thought out. They fought their fight with the mini-
mum of chance, and, victorious or defeated, the rival
armies knew where to encamp for the night and where
to get water. There were no difficulties about sup-
plies, and the commissariat was perfect. During
one set of manoeuvres the Prince of Wales, who was
out with his cavalry regiment, was taken prisoner by
some enterprising privates belonging to the old Con-
stitutional Force. One-and-twenty years ago the
Commander of the Blues, considering the day of hos-
tilities to commence immediately after midnight,
dashed off in that early moment of the morning and
nearly terminated the campaign by taking everyone


prisoner. However, I believe he was sent back with
a flea in his ear, and informed that he was " slightly
premature." Warfare was not expected to commence
before 8 a.m. ! Again, the damage to the crops has
been less, and the transport, of course, has been all
that can be desired. Even the dipping of the colours
is easier and more effective. Of late years the regi-
mental flags have decreased in size, and it is possible
to be graceful in dipping them to Royalty, even when
the hired charger of the senior Major is restive and
inclined to tals^ post in the front rank of A company.
No doubt the Autumn Manoeuvres and the Short
Service system have had much to do with the creation
of that admirable army which has recently gained
such distinction in Africa — North and South.




Easter Sunday and Monday for the last twenty
years or so have been invariably associated with the
Volunteers. Not so very long ago the Review was
one of the features of the military year. But of late
it has become the fashion to " cry down " the credit
of the force, and to assume that the two hundred
thousand men forming the Citizen Army of England
are merely a weapon-carrying mob. I fancy that
this has been the fault to a great extent of the
Volunteers themselves. They have been so ready to
take for granted that " professional " opinion must be
right that they have ignored their own common-sense.
I have often been amused at seeing a Colonel of
Volunteers of twenty years' service — a man who has
passed the school at the Wellmgton Barracks and
has earned the " T " for tactics — absolutely hanging
on the words of some subaltern of scarcely six


months* standing. And when I say amused, I might
almost add ashamed. The Colonel of Volunteers is
impressed with the " regular." But of late the
" snubbing " to which I have referred, if not on the
decrease, is being mitigated by what may be termed
" honourable compensation." Some Httle while ago
officers of twenty years' service received a decoration,
then it was extended to sergeants, now it is to be
given to corporals, lance-corporals, and the rank and
file. The snubbing is the brimstone and the decora-
tion is the treacle. But, unfortunately, the brimstone
dealt out to our Volunteers is scarcely likely to be
more useful to our riflemen than the same nauseous
medicine was to the scholars of Dotheboys Hall.
However, as Volunteers and their work are at the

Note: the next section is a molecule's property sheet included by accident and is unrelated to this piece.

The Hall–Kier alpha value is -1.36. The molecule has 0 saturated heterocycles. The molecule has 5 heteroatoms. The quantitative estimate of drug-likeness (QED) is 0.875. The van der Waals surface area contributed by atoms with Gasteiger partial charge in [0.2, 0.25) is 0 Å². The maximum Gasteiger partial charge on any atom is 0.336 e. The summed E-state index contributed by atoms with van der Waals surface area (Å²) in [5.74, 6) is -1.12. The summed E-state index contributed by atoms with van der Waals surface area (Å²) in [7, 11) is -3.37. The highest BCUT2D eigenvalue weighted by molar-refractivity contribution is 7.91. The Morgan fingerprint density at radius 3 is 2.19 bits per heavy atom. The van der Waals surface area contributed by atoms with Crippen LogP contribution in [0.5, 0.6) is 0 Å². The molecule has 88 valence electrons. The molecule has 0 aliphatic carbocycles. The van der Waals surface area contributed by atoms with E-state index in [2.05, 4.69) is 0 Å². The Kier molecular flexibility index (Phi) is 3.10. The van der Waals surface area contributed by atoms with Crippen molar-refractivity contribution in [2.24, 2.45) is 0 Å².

moment well to the fore, thanks to the absence of
the regulars on active service, it may not be out of
place to devote a few pages to the consideration of
the merits of these martial Londoners as we find
them at the end of the century.


Of course all the world knows (and by the phrase
I refer chiefly to the habitues of the Reading-Room
at the British Museum) that in the early years of
1800 the Volunteers were immensely useful in dis-
pelling the scare raised by the rumour that we


were about to be invaded by the French. In spite
of the paucity in our numbers as compared with our
population of to-day, we managed to gather together
a host of men. The force in London alone compared
favourably with our existing Metropolitan Volunteer
Corps. A short while ago I had occasion to glance
through an old Army List published before the
century departed had reached its teens, and was sur-
prised to find that all the " Loyal Volunteers " had
their full complement of officers. There was no diffi-
culty in getting men to accept com.missions eighty or
ninety years ago, and many a portrait of a grand-
father or great-grandfather in full regimentals,
honoured by members of the present generation,
affords evidence that the recipients of the King's
favours were not ashamed of their uniforms. Gentle-
men of various professions joined the ranks and
worked their way up to the silver epaulettes. They
did not seem to consider that they were doing more
than their duty, and it is interesting to note that
although the militia sometimes came in for the hard
rubs of the caricaturists, the volunteers were allowed
to go Scot free. It was assumed, and I think rightly
assumed, that if a man took the trouble to find time
from his general legitimate work to make himself
efficient for the defence of his native land he deserved
well of his country. The scare died away, and with
it the " Loyal Volunteers." The corps disappeared


from the army lists, and the old colours found a
resting-place in the churches. Not very long ago I
came across a number of flags in St. Luke's (the old
St Luke's), Chelsea, close to Battersea Bridge. They
had been there for more than half a century, and,
hearing that the Queen's Westminsters might possibly
be able to lay claim to their reversion, I called the
attention of Colonel Sir Howard Vincent to their
existence. If they are still at St. Luke's, or have
been removed, I know not, but I have no doubt that
a diligent search would assist in the discovery of a
number of other colours that have fluttered in the
breezes of Hyde Park in the days of the Georges.


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Online LibraryArthur William À BeckettLondon at the end of the century : a book of gossip → online text (page 9 of 19)